Zook said freshman receiver Arrelious Benn, a game-breaking punt returner in high school, might return some punts for the first time all year.

His chronic right shoulder injury, a dislocation that occurred in a preseason scrimmage and will require surgery shortly after the Rose Bowl, hasn't been much of an issue lately.

"He's caught an awful lot of punts this week," Zook said. "He feels good about that. But we'll start with DaJuan (Warren) back there."

The mighty underdog: Las Vegas must have done a terrific job sizing up the Rose Bowl.

When the BCS pairings were revealed a month ago, Illinois started as a 13½-point underdog and the line barely wavered.

Just don't talk to USC tight end Fred Davis, the Mackey Award winner, about being a big favorite.

"We lost to Stanford," Davis said, "so you can't really look at the underdog and look at all the hype."

Stanford was getting 41 points on the betting line before it stunned USC 24-23 at the Coliseum on Oct. 6.

"You've got to definitely be humble and just play every team like it's the national championship," Davis said. "This, to us, is our national championship."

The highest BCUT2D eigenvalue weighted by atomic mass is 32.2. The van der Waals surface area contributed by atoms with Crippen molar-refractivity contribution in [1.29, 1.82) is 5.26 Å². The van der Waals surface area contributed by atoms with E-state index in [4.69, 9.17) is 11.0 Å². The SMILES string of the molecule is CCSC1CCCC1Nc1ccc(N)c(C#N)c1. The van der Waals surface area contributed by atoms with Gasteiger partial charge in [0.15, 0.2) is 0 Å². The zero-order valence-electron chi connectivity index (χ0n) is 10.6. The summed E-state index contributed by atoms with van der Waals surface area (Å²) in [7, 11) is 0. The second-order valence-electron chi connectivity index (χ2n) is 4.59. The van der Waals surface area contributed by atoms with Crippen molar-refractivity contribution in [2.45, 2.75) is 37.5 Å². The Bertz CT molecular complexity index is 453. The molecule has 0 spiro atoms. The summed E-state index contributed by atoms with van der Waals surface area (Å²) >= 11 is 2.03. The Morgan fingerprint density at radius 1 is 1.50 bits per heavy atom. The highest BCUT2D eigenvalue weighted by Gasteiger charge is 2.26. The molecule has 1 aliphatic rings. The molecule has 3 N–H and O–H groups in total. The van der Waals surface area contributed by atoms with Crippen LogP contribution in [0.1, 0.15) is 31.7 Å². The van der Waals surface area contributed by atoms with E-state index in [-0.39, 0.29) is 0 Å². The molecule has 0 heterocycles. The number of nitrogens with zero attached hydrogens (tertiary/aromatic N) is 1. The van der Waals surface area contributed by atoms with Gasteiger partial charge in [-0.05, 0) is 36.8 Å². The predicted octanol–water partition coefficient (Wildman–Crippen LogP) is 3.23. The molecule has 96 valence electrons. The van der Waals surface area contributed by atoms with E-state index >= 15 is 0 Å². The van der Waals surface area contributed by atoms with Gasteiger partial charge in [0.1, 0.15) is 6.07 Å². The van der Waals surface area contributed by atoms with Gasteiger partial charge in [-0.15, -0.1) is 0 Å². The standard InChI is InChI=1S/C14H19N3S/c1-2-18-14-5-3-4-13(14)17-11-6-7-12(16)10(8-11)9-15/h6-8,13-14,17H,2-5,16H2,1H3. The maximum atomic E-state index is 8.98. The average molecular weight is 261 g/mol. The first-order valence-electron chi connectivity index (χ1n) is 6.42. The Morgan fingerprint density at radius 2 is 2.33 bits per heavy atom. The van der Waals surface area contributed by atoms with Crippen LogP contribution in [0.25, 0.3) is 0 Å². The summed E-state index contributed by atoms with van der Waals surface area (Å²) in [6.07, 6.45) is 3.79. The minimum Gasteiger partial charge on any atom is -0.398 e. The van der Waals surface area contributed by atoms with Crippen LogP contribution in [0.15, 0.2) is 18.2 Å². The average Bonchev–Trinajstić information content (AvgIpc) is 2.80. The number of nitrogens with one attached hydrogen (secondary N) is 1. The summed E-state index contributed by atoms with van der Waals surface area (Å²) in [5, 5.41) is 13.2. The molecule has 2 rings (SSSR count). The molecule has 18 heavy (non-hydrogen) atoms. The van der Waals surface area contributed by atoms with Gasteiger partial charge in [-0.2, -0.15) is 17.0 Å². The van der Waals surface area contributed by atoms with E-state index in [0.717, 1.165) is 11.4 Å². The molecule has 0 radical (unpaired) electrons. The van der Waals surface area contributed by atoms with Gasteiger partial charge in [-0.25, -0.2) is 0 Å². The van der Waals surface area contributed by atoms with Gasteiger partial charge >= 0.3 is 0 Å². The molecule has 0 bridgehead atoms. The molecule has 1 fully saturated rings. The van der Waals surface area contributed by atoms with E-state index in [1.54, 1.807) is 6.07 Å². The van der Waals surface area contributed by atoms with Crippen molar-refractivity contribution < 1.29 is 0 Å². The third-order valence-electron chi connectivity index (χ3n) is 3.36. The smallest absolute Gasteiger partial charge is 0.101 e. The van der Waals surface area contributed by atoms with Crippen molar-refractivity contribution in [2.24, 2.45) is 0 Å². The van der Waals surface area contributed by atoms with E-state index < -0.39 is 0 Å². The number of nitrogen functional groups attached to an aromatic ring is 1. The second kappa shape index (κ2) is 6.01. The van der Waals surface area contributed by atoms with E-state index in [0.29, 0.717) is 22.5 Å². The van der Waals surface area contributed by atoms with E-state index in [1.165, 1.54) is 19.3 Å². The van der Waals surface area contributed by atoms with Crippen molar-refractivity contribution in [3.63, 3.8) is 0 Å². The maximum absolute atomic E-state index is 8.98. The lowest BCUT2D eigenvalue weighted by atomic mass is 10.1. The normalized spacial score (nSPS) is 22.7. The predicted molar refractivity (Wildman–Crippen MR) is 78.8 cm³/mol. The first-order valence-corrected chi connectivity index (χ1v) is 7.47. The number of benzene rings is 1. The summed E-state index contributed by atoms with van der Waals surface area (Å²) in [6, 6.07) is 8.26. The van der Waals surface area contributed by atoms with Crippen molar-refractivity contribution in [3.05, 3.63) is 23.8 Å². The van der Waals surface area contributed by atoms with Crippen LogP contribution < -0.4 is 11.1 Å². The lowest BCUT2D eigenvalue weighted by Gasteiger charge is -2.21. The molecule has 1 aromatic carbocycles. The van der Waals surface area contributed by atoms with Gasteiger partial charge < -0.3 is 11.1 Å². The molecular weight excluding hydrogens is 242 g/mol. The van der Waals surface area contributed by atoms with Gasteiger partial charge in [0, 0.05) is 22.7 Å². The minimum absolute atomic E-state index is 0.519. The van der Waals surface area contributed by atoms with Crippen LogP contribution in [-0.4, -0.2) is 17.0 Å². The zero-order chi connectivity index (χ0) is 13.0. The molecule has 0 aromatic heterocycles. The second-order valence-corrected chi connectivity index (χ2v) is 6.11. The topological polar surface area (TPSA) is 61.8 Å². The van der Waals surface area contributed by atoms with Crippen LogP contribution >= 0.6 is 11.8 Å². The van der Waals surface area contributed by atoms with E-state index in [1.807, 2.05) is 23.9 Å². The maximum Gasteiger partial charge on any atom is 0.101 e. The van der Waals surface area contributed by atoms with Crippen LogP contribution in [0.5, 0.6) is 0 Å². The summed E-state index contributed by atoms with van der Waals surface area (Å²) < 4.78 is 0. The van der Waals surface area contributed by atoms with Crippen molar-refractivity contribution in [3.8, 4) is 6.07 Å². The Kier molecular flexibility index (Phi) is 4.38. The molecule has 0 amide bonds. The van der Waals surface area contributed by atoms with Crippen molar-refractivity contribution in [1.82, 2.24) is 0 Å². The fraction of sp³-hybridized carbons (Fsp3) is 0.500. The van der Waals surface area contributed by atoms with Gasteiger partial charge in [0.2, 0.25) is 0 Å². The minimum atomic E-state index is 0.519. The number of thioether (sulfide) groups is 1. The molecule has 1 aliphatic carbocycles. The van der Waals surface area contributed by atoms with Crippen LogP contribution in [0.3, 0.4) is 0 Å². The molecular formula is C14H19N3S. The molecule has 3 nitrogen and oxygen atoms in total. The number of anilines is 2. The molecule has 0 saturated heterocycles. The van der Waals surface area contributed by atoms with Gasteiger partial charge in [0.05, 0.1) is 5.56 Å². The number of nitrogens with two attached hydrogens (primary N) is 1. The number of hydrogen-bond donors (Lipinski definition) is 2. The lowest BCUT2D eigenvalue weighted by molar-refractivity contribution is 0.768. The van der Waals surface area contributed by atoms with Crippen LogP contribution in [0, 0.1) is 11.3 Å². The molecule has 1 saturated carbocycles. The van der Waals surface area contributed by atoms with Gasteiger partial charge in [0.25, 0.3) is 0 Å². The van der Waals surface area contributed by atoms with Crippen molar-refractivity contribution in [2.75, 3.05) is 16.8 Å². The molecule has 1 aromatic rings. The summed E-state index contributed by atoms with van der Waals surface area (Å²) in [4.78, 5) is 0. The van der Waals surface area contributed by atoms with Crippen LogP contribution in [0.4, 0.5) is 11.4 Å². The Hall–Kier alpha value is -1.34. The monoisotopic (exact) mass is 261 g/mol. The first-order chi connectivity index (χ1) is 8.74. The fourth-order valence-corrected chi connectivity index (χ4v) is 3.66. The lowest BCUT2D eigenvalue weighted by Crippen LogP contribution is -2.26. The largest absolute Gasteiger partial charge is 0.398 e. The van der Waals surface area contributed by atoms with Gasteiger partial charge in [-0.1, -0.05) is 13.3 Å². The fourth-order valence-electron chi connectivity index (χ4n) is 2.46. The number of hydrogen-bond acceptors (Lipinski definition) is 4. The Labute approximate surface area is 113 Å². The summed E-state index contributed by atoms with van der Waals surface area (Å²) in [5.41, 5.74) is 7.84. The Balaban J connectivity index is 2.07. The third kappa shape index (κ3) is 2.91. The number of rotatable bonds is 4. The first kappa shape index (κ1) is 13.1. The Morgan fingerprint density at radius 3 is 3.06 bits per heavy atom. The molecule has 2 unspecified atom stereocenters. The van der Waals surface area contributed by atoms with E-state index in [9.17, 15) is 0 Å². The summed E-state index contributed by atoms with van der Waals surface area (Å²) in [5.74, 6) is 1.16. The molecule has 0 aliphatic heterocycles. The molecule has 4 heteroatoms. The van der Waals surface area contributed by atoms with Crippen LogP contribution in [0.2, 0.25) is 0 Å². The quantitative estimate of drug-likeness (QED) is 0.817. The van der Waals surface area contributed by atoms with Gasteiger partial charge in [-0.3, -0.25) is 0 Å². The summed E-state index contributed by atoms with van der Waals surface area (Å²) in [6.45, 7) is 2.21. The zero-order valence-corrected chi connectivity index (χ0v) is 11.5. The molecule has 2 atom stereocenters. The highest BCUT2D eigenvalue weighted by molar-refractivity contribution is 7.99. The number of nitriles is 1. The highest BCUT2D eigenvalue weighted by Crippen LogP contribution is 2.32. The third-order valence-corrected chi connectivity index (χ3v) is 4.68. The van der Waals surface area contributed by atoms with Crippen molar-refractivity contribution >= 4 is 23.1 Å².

Monday's excitement: For security reasons, Rose Bowl officials don't allow access to the stadium until the last possible moment.

When Illinois and USC did their walkthroughs at the Rose Bowl on Monday afternoon, it served as the teams' only opportunity to inspect the stadium prior to today's game.

"It's like a little boy looking forward to Christmas the night before Christmas," Ron Zook said. "Obviously this is an exciting time."

Zook, a notoriously light sleeper, claimed he'd have no problem snoozing the night before the biggest game of his coaching career.

"It's the night after the game that sometimes I have trouble sleeping," Zook said with a smile.

Today's plans: Illinois will board its buses at 11 a.m. Pacific time -- three hours before the game -- and receive a police escort for the 30-mile trip to the Rose Bowl.